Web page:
In 1996, psychologists Ray Blanchard and Anthony Bogaert found evidence that gay men have a greater number of older brothers than do heterosexual men. This "fraternal birth order" (FBO) effect has been replicated numerous times, including in non-Western samples. More recently, strong evidence has been found that the FBO effect is of prenatal origin. Although there is no direct support for the exact prenatal mechanism, the most plausible explanation may be immunological in origin, i.e., a mother develops an immune reaction against a substance important in male fetal development during pregnancy, and that this immune effect becomes increasingly likely with each male gestation. This immune effect is hypothesized to cause an alteration in (some) later born males' prenatal brain development. The target of the immune response may be molecules (i.e., Y-linked proteins) on the surface of male fetal brain cells, including in sites of the anterior hypothalamus, which has been linked to sexual orientation in other research. Antibodies might bind to these molecules and thus alter their role in typical sexual differentiation, leading some later born males to be attracted to men as opposed to women. Here we review evidence in favor of this hypothesis, including recent research showing that mothers of boys develop an immune response to one Y-linked protein (i.e., H-Y antigen; SMCY) important in male fetal development, and that this immune effect becomes increasingly likely with each additional boy to which a mother gives birth. We also discuss other Y-linked proteins that may be relevant if this hypothesis is correct. Finally, we discuss issues in testing the maternal immune hypothesis of FBO. Copyright © 2011 Elsevier Inc. All rights reserved.

  19. Birth Order: An examination of its relationship with the Big Five personality theory and Trait Emotional Intelligence

    OpenAIRE

    Cole, E.

    2014-01-01

    This thesis explores the concept of birth order and its relationship with both the Big Five and trait emotional intelligence (EI). These relationships are examined through a series of studies, each differing in sample size and methodology. The hypotheses in this thesis are largely based on the work of Frank Sulloway and his influential book, Born to Rebel. Chapter 3 presents a set of meta-analyses on the relationships between birth order and the Big Five. Results suggest that there is no rela...

  20. Growth and carcass composition from birth to maturity in relation to feeding level and sex in Dutch landrace pigs

    NARCIS (Netherlands)

    Walstra, P.

    1980-01-01

    An experiment was carried out to study growth from birth to maturity in Dutch Landrace pigs based on complete anatomical dissection. The assessment of a detailed description of the compositional changes during growth was the primary objective of this study. In order to examine whether

  1. The impact of sex ratio and economic status on local birth rates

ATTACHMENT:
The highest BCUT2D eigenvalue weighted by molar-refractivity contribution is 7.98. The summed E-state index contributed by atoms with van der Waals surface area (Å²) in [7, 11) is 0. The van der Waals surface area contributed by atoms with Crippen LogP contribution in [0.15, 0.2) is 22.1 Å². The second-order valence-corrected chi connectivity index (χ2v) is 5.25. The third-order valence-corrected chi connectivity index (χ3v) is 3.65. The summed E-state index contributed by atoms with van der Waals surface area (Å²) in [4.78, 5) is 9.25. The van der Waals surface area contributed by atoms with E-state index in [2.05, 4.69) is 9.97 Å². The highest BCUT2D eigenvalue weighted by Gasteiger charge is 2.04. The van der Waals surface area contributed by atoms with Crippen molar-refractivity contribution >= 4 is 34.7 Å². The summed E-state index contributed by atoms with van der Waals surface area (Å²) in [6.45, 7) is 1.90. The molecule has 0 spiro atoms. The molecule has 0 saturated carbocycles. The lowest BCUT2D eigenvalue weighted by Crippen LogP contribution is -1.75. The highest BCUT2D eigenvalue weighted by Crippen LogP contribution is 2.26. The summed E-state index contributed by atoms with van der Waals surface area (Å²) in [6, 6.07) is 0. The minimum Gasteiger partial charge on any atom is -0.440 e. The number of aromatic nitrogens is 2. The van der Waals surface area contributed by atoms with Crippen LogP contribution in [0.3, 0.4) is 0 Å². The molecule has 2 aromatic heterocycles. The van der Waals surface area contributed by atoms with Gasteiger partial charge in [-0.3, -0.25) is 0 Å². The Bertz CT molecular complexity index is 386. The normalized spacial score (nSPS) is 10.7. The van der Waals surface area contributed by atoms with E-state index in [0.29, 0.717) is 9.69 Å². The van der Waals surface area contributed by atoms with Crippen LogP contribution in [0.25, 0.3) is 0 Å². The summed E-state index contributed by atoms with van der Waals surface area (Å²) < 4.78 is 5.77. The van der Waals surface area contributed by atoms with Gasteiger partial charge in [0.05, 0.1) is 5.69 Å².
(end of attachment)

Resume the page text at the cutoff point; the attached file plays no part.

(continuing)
OpenAIRE

    Chipman, A.; Morrison, E.

    2013-01-01

    Human mating and reproductive behaviour can vary depending on various mechanisms, including the local sex ratio. Previous research shows that as sex ratios become female-biased, women from economically deprived areas are less likely to delay reproductive opportunities to wait for a high-investing mate but instead begin their reproductive careers sooner. Here, we show that the local sex ratio also has an impact on female fertility schedules. At young ages, a female-biased ratio is associated w...

  2. Twin’s birth-order differences in height and body mass index from birth to old age: a pooled study of 26 twin cohorts participated in the CODATwins project

    Science.gov (United States)

    Yokoyama, Yoshie; Jelenkovic, Aline; Sund, Reijo; Sung, Joohon; Hopper, John L; Ooki, Syuichi; Heikkilä, Kauko; Aaltonen, Sari; Tarnoki, Adam D; Tarnoki, David L; Willemsen, Gonneke; Bartels, Meike; van Beijsterveldt, Toos CEM; Saudino, Kimberly J; Cutler, Tessa L; Nelson, Tracy L; Whitfield, Keith E; Wardle, Jane; Llewellyn, Clare H; Fisher, Abigail; He, Mingguang; Ding, Xiaohu; Bjerregaard-Andersen, Morten; Beck-Nielsen, Henning; Sodemann, Morten; Song, Yun-Mi; Yang, Sarah; Lee, Kayoung; Jeong, Hoe-Uk; Knafo-Noam, Ariel; Mankuta, David; Abramson, Lior; Burt, S Alexandra; Klump, Kelly L; Ordoñana, Juan R; Sánchez-Romera, Juan F; Colodro-Conde, Lucia; Harris, Jennifer R; Brandt, Ingunn; Nilsen, Thomas Sevenius; Craig, Jeffrey M; Saffery, Richard; Ji, Fuling; Ning, Feng; Pang, Zengchang; Dubois, Lise; Boivin, Michel; Brendgen, Mara; Dionne, Ginette; Vitaro, Frank; Martin, Nicholas G; Medland, Sarah E; Montgomery, Grant W; Magnusson, Patrik KE; Pedersen, Nancy L; Aslan, Anna K Dahl; Tynelius, Per; Haworth, Claire MA; Plomin, Robert; Rebato, Esther; Rose, Richard J; Goldberg, Jack H; Rasmussen, Finn; Hur, Yoon-Mi; Sørensen, Thorkild IA; Boomsma, Dorret I; Kaprio, Jaakko; Silventoinen, Karri

    2016-01-01